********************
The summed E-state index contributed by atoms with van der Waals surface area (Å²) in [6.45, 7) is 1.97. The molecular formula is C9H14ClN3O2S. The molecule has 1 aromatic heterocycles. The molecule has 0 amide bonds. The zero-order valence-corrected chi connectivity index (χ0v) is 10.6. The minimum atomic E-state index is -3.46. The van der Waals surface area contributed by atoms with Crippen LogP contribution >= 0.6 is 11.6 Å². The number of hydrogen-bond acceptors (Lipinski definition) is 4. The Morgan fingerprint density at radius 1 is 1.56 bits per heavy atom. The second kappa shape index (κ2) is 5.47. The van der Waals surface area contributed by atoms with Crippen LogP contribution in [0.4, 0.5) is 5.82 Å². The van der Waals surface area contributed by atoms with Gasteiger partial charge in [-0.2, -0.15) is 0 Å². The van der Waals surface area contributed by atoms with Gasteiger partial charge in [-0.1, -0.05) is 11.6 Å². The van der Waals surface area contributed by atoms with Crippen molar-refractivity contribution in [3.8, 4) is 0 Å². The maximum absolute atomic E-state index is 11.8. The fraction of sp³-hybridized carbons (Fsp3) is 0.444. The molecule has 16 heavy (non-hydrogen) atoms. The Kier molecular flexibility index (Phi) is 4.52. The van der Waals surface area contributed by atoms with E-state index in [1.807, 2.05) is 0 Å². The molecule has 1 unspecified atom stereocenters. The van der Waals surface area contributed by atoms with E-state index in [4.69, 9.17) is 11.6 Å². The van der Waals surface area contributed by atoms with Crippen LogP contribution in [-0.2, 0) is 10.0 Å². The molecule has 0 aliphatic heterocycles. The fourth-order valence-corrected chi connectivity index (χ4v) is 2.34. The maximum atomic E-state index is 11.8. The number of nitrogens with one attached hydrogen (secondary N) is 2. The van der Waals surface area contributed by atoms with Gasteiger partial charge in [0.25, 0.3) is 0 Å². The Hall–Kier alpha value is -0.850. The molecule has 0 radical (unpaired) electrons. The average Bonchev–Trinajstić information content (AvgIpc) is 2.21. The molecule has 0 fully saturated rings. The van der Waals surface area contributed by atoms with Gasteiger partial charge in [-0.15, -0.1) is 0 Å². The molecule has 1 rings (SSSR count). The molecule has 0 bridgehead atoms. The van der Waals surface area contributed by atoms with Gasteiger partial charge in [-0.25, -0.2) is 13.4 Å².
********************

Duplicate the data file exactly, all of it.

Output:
The summed E-state index contributed by atoms with van der Waals surface area (Å²) in [6.45, 7) is 1.97. The molecular formula is C9H14ClN3O2S. The molecule has 1 aromatic heterocycles. The molecule has 0 amide bonds. The zero-order valence-corrected chi connectivity index (χ0v) is 10.6. The minimum atomic E-state index is -3.46. The van der Waals surface area contributed by atoms with Crippen LogP contribution >= 0.6 is 11.6 Å². The number of hydrogen-bond acceptors (Lipinski definition) is 4. The Morgan fingerprint density at radius 1 is 1.56 bits per heavy atom. The second kappa shape index (κ2) is 5.47. The van der Waals surface area contributed by atoms with Crippen LogP contribution in [0.4, 0.5) is 5.82 Å². The van der Waals surface area contributed by atoms with Gasteiger partial charge in [-0.2, -0.15) is 0 Å². The van der Waals surface area contributed by atoms with Gasteiger partial charge in [-0.1, -0.05) is 11.6 Å². The van der Waals surface area contributed by atoms with Crippen molar-refractivity contribution in [3.8, 4) is 0 Å². The maximum absolute atomic E-state index is 11.8. The fraction of sp³-hybridized carbons (Fsp3) is 0.444. The molecule has 16 heavy (non-hydrogen) atoms. The Kier molecular flexibility index (Phi) is 4.52. The van der Waals surface area contributed by atoms with E-state index in [1.807, 2.05) is 0 Å². The molecule has 1 unspecified atom stereocenters. The van der Waals surface area contributed by atoms with E-state index in [4.69, 9.17) is 11.6 Å². The van der Waals surface area contributed by atoms with Crippen LogP contribution in [-0.2, 0) is 10.0 Å². The molecule has 0 aliphatic heterocycles. The fourth-order valence-corrected chi connectivity index (χ4v) is 2.34. The maximum atomic E-state index is 11.8. The number of nitrogens with one attached hydrogen (secondary N) is 2. The van der Waals surface area contributed by atoms with Gasteiger partial charge in [0.25, 0.3) is 0 Å². The Hall–Kier alpha value is -0.850. The molecule has 0 radical (unpaired) electrons. The average Bonchev–Trinajstić information content (AvgIpc) is 2.21. The molecule has 0 fully saturated rings. The van der Waals surface area contributed by atoms with Gasteiger partial charge in [-0.15, -0.1) is 0 Å². The molecule has 1 rings (SSSR count). The molecule has 0 bridgehead atoms. The van der Waals surface area contributed by atoms with Gasteiger partial charge in [-0.25, -0.2) is 13.4 Å².